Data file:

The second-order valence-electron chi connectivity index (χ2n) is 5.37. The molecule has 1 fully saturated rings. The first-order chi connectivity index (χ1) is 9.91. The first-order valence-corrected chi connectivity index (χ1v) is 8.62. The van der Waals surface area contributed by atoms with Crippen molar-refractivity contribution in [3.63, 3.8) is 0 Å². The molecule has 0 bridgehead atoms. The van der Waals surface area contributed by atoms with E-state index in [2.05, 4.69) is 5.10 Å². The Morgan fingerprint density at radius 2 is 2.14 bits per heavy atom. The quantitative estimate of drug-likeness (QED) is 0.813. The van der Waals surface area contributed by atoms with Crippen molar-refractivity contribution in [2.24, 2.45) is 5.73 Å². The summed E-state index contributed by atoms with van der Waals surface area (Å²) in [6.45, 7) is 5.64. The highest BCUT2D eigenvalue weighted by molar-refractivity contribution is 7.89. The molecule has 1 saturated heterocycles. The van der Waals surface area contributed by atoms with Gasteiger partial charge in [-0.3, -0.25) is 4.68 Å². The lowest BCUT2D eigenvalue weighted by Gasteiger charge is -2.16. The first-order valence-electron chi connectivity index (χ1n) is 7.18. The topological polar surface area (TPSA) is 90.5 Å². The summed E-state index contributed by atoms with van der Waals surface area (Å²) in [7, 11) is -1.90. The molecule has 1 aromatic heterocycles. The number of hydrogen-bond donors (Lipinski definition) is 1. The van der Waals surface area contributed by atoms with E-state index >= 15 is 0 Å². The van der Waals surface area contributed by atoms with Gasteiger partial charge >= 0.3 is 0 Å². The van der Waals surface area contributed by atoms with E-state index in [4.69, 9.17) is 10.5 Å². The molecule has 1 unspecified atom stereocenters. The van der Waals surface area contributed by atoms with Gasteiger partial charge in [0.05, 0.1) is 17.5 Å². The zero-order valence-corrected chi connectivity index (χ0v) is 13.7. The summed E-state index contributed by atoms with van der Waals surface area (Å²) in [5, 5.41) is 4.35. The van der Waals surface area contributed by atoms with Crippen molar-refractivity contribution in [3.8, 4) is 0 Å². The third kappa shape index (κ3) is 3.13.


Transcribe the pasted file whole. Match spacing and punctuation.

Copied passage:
The second-order valence-electron chi connectivity index (χ2n) is 5.37. The molecule has 1 fully saturated rings. The first-order chi connectivity index (χ1) is 9.91. The first-order valence-corrected chi connectivity index (χ1v) is 8.62. The van der Waals surface area contributed by atoms with Crippen molar-refractivity contribution in [3.63, 3.8) is 0 Å². The molecule has 0 bridgehead atoms. The van der Waals surface area contributed by atoms with E-state index in [2.05, 4.69) is 5.10 Å². The Morgan fingerprint density at radius 2 is 2.14 bits per heavy atom. The quantitative estimate of drug-likeness (QED) is 0.813. The van der Waals surface area contributed by atoms with Crippen molar-refractivity contribution in [2.24, 2.45) is 5.73 Å². The summed E-state index contributed by atoms with van der Waals surface area (Å²) in [6.45, 7) is 5.64. The highest BCUT2D eigenvalue weighted by molar-refractivity contribution is 7.89. The molecule has 1 saturated heterocycles. The van der Waals surface area contributed by atoms with Gasteiger partial charge in [-0.3, -0.25) is 4.68 Å². The lowest BCUT2D eigenvalue weighted by Gasteiger charge is -2.16. The first-order valence-electron chi connectivity index (χ1n) is 7.18. The topological polar surface area (TPSA) is 90.5 Å². The summed E-state index contributed by atoms with van der Waals surface area (Å²) in [7, 11) is -1.90. The molecule has 1 aromatic heterocycles. The number of hydrogen-bond donors (Lipinski definition) is 1. The van der Waals surface area contributed by atoms with E-state index >= 15 is 0 Å². The van der Waals surface area contributed by atoms with Gasteiger partial charge >= 0.3 is 0 Å². The van der Waals surface area contributed by atoms with E-state index in [4.69, 9.17) is 10.5 Å². The molecule has 1 unspecified atom stereocenters. The van der Waals surface area contributed by atoms with Gasteiger partial charge in [0.05, 0.1) is 17.5 Å². The zero-order valence-corrected chi connectivity index (χ0v) is 13.7. The summed E-state index contributed by atoms with van der Waals surface area (Å²) in [5, 5.41) is 4.35. The van der Waals surface area contributed by atoms with Crippen molar-refractivity contribution in [3.8, 4) is 0 Å². The third kappa shape index (κ3) is 3.13.